We do not know the relation of the two. Perhaps the writer of Genesis took the Babylonian account, purified it of polytheistic elements, and used it. On the other hand, the two accounts could have been independent accounts of a historical flood.

But there are new discoveries today, which make the deluge certain. A high pentagon official told me he had been permitted to see high resolution photos taken from our satellite, which show the ark up on Mt. Ararat. At some seasons is it largely covered with snow. He told me further the army had sent soldiers up to the ark. They had entered it, had seen the animal stalls, and had founds its measurements are those found in Genesis.

Another set of claims is this: The Turkish government today has set up a Noah's Ark Park farther down. Ron Wyatt and associates discovered there a buried ship, of the same measurements. Using subsurface radar --with trained expert operators-- he found there is a pattern of regularly occurring spots, which he takes to be metal brackets in a pattern of lines from stem to stern, and also going crossways.

There can be no reasonable doubt about the ark seen from space. What Wyatt found is something real, but different. Though not highly trained himself, he did employ radar specialists. He has published a video showing in detail the explorations and the results (Wyatt Archaeological Research, Nashville, TN).

As to the Babylonian tower, we note that temple towers were common in ancient Babylonia. We cannot judge the historical character of this account. But we notice the clever play on words with popular etymology: Gen 11:6 speaks of it as Babel, the place where the Lord confused tongues, playing on Hebrew babel, "confusion". Yet Babylonian bab-ili meant "gate of the gods." The writer of Genesis may have been making fun of the "gate of the gods".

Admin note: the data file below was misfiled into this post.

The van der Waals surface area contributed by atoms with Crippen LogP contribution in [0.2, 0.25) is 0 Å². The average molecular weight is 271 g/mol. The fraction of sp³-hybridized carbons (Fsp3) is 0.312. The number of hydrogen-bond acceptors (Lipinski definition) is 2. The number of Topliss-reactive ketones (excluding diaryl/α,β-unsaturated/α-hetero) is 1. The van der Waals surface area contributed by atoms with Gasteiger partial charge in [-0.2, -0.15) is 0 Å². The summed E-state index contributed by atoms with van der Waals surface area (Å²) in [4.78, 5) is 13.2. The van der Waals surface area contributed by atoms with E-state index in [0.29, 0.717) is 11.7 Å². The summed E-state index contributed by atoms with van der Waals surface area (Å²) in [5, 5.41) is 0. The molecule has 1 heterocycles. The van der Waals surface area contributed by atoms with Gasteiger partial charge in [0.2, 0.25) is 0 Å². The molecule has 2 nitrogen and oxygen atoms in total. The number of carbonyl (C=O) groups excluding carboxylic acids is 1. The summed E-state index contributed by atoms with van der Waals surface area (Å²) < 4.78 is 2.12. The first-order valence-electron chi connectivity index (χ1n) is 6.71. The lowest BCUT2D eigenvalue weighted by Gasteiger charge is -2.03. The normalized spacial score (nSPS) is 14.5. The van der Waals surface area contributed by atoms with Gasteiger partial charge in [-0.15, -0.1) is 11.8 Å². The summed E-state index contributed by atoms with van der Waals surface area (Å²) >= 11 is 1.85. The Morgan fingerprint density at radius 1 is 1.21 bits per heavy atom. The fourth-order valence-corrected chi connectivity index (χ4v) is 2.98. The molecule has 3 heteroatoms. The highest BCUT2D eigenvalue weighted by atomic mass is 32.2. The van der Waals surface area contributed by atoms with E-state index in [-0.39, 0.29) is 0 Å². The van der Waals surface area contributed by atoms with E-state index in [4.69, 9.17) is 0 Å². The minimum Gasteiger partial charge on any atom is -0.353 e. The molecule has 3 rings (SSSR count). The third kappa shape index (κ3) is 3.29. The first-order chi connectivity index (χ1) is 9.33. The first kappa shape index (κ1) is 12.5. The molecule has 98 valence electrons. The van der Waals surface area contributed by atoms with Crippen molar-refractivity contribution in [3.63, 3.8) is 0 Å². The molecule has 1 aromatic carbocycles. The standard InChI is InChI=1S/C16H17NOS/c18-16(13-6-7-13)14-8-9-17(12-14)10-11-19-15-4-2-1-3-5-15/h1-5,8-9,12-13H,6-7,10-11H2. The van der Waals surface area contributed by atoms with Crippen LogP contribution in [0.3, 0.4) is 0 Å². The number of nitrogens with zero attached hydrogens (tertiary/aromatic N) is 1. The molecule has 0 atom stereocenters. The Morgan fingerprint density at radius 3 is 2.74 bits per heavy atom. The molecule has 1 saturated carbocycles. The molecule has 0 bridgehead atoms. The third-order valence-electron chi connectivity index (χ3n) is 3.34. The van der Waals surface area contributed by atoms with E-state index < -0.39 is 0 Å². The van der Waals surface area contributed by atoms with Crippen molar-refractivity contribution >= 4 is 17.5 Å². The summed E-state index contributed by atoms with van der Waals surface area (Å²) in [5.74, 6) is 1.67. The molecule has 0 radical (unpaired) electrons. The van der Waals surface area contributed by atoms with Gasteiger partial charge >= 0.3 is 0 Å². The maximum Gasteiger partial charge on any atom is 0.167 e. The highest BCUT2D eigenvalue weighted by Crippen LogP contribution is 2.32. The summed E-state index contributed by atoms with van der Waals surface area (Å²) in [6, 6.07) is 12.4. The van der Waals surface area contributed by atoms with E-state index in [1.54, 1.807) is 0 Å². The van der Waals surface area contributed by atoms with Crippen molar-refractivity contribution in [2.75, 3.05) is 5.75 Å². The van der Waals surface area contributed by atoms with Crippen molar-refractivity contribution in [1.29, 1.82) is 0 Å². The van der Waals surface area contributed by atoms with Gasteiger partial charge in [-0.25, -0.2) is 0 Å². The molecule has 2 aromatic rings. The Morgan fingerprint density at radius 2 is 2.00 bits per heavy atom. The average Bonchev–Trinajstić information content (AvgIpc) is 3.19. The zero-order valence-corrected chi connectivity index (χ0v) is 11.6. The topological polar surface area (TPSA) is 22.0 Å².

We notice the strong anthropomorphism in this account: God comes down to see the tower.

Genesis 12-50

Here we seem to leave the realm of mere ancient stories contrived to bring out some things that really happened. We now have the history of the patriarchs, Abraham, Isaac, and Jacob. Even so, we ask about the genre. Many today think it is something like epic. As we have seen, epic genre was around in those days. An epic will have a strong core of history, but yet work in some fanciful elements.

Naturally, we begin with the great patriarchs, Abraham, Isaac, and Jacob. To what age do they belong, if to any? T. L. Thompson, in The Historicity of the Patriarchal Narratives, (Berlin, 1974) would virtually drop archaeological evidence, and date the patriarchs to the first millennium B.C. - since there is no room for them historically at such a point, it amounts to a denial. Similarly. J. Van Seters, Abraham in History and Tradition, (New Haven, 1975) drops archaeology, wants to date patriarchs in first millennium.

Some would make the patriarchs mere eponymous ancestors, persons from whom the names of later tribes were derived.

Most scholars would not agree with such extreme radicalism. P. Kyle McCarter Jr. in the chapter on the Patriarchal Age, in the symposium, Ancient Israel, (ed. Hershel Shanks) published by the Biblical Archaeology Society in 1988 says on p. 16: "Most [scholars] remain convinced that the stories about Abraham, Isaac and Jacob contain a kernel of authentic history." We already suggested something like epic genre for Genesis 12-50. And we think there is more than just a kernel of real history, even though the ambitious attempts of the school of W. F. Albright (including especially E. A. Speiser and G. Ernest Wright) to use archaeology to validate Genesis have not stood up completely against the attacks of subsequent criticism.

There is too much evidence to deny basic reality to the patriarchs. We cannot imagine why Israelites would invent the claim that Abraham's wife was his half-sister (cf. Gen 20:12) or that Jacob married two sisters (29:15-30). Leviticus 18:9 prohibits marriage with a half sister, and Leviticus 18:18 prohibits marrying the sister of one's wife, and 18. 29 calls both an abomination.